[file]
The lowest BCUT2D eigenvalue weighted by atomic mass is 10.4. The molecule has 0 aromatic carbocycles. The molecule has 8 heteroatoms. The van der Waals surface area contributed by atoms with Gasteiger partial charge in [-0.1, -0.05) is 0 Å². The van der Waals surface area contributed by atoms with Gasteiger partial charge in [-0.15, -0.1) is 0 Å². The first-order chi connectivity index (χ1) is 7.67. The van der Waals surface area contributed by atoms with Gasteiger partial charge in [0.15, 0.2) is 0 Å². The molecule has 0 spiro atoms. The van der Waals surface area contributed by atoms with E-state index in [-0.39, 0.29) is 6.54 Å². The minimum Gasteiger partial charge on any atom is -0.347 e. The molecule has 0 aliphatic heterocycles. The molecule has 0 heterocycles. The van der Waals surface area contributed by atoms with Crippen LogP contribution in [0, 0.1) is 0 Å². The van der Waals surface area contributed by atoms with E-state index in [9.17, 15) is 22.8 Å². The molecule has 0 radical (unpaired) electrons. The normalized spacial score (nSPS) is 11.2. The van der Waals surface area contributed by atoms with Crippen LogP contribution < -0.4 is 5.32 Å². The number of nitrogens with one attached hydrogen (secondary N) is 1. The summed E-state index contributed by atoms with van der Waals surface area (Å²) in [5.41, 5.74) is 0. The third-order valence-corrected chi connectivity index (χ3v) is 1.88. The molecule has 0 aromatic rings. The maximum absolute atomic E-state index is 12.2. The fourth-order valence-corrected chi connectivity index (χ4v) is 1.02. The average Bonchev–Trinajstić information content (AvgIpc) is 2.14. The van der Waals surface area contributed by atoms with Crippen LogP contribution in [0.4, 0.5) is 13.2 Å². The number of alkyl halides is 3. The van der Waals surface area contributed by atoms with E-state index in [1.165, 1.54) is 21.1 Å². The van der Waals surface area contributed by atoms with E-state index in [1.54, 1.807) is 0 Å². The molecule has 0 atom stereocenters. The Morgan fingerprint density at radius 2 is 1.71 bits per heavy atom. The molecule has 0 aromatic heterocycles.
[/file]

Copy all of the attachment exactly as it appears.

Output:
The lowest BCUT2D eigenvalue weighted by atomic mass is 10.4. The molecule has 0 aromatic carbocycles. The molecule has 8 heteroatoms. The van der Waals surface area contributed by atoms with Gasteiger partial charge in [-0.1, -0.05) is 0 Å². The van der Waals surface area contributed by atoms with Gasteiger partial charge in [-0.15, -0.1) is 0 Å². The first-order chi connectivity index (χ1) is 7.67. The van der Waals surface area contributed by atoms with Gasteiger partial charge in [0.15, 0.2) is 0 Å². The molecule has 0 spiro atoms. The van der Waals surface area contributed by atoms with E-state index in [-0.39, 0.29) is 6.54 Å². The minimum Gasteiger partial charge on any atom is -0.347 e. The molecule has 0 aliphatic heterocycles. The molecule has 0 heterocycles. The van der Waals surface area contributed by atoms with Crippen LogP contribution in [0, 0.1) is 0 Å². The van der Waals surface area contributed by atoms with E-state index in [9.17, 15) is 22.8 Å². The molecule has 0 radical (unpaired) electrons. The normalized spacial score (nSPS) is 11.2. The van der Waals surface area contributed by atoms with Crippen LogP contribution < -0.4 is 5.32 Å². The number of nitrogens with one attached hydrogen (secondary N) is 1. The summed E-state index contributed by atoms with van der Waals surface area (Å²) in [5.41, 5.74) is 0. The third-order valence-corrected chi connectivity index (χ3v) is 1.88. The molecule has 0 aromatic rings. The maximum absolute atomic E-state index is 12.2. The fourth-order valence-corrected chi connectivity index (χ4v) is 1.02. The average Bonchev–Trinajstić information content (AvgIpc) is 2.14. The van der Waals surface area contributed by atoms with Crippen LogP contribution in [0.4, 0.5) is 13.2 Å². The number of alkyl halides is 3. The van der Waals surface area contributed by atoms with E-state index in [1.165, 1.54) is 21.1 Å². The van der Waals surface area contributed by atoms with E-state index in [1.54, 1.807) is 0 Å². The molecule has 0 atom stereocenters. The Morgan fingerprint density at radius 2 is 1.71 bits per heavy atom. The molecule has 0 aromatic heterocycles.